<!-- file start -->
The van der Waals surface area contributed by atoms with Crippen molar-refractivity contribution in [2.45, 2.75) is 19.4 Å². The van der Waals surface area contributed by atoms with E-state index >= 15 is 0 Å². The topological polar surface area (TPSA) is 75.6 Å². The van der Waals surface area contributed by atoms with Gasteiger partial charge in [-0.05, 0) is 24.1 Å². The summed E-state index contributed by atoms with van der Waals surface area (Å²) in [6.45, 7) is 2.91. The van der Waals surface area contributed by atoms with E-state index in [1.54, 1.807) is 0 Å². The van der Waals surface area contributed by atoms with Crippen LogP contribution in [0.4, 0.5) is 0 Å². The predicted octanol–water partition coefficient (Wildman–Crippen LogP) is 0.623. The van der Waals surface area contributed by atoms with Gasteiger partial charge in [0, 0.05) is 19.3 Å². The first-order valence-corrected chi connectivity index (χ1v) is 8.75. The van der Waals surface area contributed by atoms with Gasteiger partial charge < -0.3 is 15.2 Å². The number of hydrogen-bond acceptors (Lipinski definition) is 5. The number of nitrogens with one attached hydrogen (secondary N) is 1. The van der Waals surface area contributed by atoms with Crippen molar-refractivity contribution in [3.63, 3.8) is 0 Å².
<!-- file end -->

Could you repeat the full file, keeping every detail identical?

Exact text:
The van der Waals surface area contributed by atoms with Crippen molar-refractivity contribution in [2.45, 2.75) is 19.4 Å². The van der Waals surface area contributed by atoms with E-state index >= 15 is 0 Å². The topological polar surface area (TPSA) is 75.6 Å². The van der Waals surface area contributed by atoms with Gasteiger partial charge in [-0.05, 0) is 24.1 Å². The summed E-state index contributed by atoms with van der Waals surface area (Å²) in [6.45, 7) is 2.91. The van der Waals surface area contributed by atoms with E-state index in [1.54, 1.807) is 0 Å². The van der Waals surface area contributed by atoms with Crippen LogP contribution in [0.4, 0.5) is 0 Å². The predicted octanol–water partition coefficient (Wildman–Crippen LogP) is 0.623. The van der Waals surface area contributed by atoms with Gasteiger partial charge in [0, 0.05) is 19.3 Å². The first-order valence-corrected chi connectivity index (χ1v) is 8.75. The van der Waals surface area contributed by atoms with Gasteiger partial charge < -0.3 is 15.2 Å². The number of hydrogen-bond acceptors (Lipinski definition) is 5. The number of nitrogens with one attached hydrogen (secondary N) is 1. The van der Waals surface area contributed by atoms with Crippen molar-refractivity contribution in [3.63, 3.8) is 0 Å².